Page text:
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Discussion Starter · #1 ·
Hey. Sorry to bother you guys, but I'm running into a brick wall right now. I've just spent the last 2.5 hours on an abandoned road trying make a single pull without my knock sensor blowing up. Build specs: 3.0 forged engine, 20t turbos at 12 psi, maft gen2 with 3.0 maf zeroed out, 1220cc fic injectors, e85 and walbro 525. On my most recent pull, I logged 13 knocksum at 3900 rpm, 10.6 afr, 0 degrees timing. Ive also done other pulls where knocksum climbed up to 28 even when at single digits for timing. I don't understand. When I was running 550ccs and 15gs with my maft on 50/50 e85, the knock sensor would barely react at 18 psi 11.5 afr and 18 degrees timing, but now its going crazy at 10 psi when everything logs fine. I have verified base timing is at 6 degrees when grounding the brown connector. Any ideas? Thanks guys.

 

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Look at your parameters' values leading up to it - not just highlighting the peak occurrence. You always review left to right.

The graphs are almost useless without any Y axes, for reference. You can clearly see registered knock immediately as you roll into WOT. Your AFR still hovers at stoich during this event. From there, it is a domino effect of crap conditions. 10.6 AFR is a consequence of interpolated fuel maps from knock. Your actual tune is most probably too lean. This is also evident from the rough plummeting of your ignition timing.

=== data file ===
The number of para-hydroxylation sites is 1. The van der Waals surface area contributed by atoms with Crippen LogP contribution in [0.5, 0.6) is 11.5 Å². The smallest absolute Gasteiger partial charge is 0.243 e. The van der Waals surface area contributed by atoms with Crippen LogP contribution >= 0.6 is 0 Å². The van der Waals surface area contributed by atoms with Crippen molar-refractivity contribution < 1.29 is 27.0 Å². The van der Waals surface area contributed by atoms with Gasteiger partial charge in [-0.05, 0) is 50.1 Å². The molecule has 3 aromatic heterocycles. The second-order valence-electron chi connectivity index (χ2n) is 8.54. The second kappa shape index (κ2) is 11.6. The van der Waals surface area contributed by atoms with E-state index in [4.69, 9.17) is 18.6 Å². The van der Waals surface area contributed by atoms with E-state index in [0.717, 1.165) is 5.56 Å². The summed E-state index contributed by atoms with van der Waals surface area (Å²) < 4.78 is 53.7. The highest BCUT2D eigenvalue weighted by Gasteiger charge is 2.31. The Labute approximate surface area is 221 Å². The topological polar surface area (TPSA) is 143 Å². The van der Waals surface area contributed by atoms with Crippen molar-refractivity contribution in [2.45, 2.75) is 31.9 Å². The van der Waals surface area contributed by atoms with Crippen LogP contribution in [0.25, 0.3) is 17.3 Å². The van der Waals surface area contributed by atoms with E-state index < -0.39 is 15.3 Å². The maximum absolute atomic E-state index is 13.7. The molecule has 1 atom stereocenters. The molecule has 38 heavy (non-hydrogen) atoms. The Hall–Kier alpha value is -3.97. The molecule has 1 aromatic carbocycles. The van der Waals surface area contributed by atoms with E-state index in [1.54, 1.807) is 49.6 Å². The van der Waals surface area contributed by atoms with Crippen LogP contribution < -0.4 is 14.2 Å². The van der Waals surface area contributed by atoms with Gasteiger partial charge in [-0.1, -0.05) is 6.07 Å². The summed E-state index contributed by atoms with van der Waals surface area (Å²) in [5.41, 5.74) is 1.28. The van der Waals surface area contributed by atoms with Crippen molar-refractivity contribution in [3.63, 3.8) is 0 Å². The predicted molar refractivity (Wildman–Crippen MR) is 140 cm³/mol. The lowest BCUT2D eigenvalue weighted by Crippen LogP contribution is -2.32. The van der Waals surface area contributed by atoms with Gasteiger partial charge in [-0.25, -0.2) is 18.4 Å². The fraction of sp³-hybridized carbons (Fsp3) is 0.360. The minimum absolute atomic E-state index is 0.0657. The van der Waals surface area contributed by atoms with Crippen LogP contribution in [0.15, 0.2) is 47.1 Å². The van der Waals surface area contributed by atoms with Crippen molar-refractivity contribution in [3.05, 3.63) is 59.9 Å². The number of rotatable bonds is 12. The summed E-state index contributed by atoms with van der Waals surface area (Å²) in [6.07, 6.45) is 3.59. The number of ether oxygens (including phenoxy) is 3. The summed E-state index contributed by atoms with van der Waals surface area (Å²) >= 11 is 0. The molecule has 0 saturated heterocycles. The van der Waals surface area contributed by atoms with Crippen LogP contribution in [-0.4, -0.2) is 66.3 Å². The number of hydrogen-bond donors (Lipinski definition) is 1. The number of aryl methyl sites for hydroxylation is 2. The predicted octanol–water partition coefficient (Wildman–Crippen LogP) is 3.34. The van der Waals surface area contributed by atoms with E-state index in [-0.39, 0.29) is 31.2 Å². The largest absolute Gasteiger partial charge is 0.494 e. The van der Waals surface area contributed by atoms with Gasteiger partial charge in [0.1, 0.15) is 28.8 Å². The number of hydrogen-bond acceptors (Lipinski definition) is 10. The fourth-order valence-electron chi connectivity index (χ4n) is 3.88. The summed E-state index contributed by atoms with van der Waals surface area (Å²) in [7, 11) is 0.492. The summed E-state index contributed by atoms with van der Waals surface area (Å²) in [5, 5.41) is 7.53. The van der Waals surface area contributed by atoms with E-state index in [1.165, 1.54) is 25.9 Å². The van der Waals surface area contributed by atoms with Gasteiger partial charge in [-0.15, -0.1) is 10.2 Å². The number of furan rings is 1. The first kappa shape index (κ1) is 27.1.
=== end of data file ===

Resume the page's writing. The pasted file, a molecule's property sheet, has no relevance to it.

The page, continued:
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Discussion Starter · #4 ·
Did another couple dozen logs last night. I dumped in as much fuel as I could and reduced timing to where the car feels sluggish but it's still detecting knock. Dropping fuel down to mid 10 afr and timing under 10 degrees stopped it from knocking from 2000 to 3000 rpm. But it inevitably knocks from 3000-4000 rpm no matter what. Engine still sounds healthy. I swapped to heatrange 8 non-projected plugs gapped at .022 earlier this week and I don't feel any spark blow out. When I pulled the plenum off, I did notice that the lower intake has a oily tint to it and there is a bit of carbon build up on the valves, which is strange because it only has 5000 miles. On previous engine setup, the lower intake always looked clean and the valves looked brand new. I might try disconnecting the pcv from lower intake; maybe it's sucking in oil and causing all this knock.
 

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You could have a blow-by issue which would degrade the octane, but that would need more investigation. It could even be noise being picked up from movement and contact of parts - just look at the random knock counts even at the beginning prior to WOT... red flag.

You also mentioned base idle timing, but have you verified that commanded timing matches actual timing...? This is often overlooked especially for 1G users with a flashable ECU, and I have seen cars be wildly advanced compared to commanded. VERY important.

These cars' knock sensor do not easily pick up "knock" on ethanol, so registering anything remotely dangerous is either too late/real or false/phantom.

Judging by your newest log, you still need to continue fine-tuning... look at where your marker is and when knock resumes picking up. It tries to advance from a supposed 8 degrees to 9-10 which is seemingly too much for your car. But given the modest load and airflow numbers, you have something else going on that needs addressed. "It is never just a tune"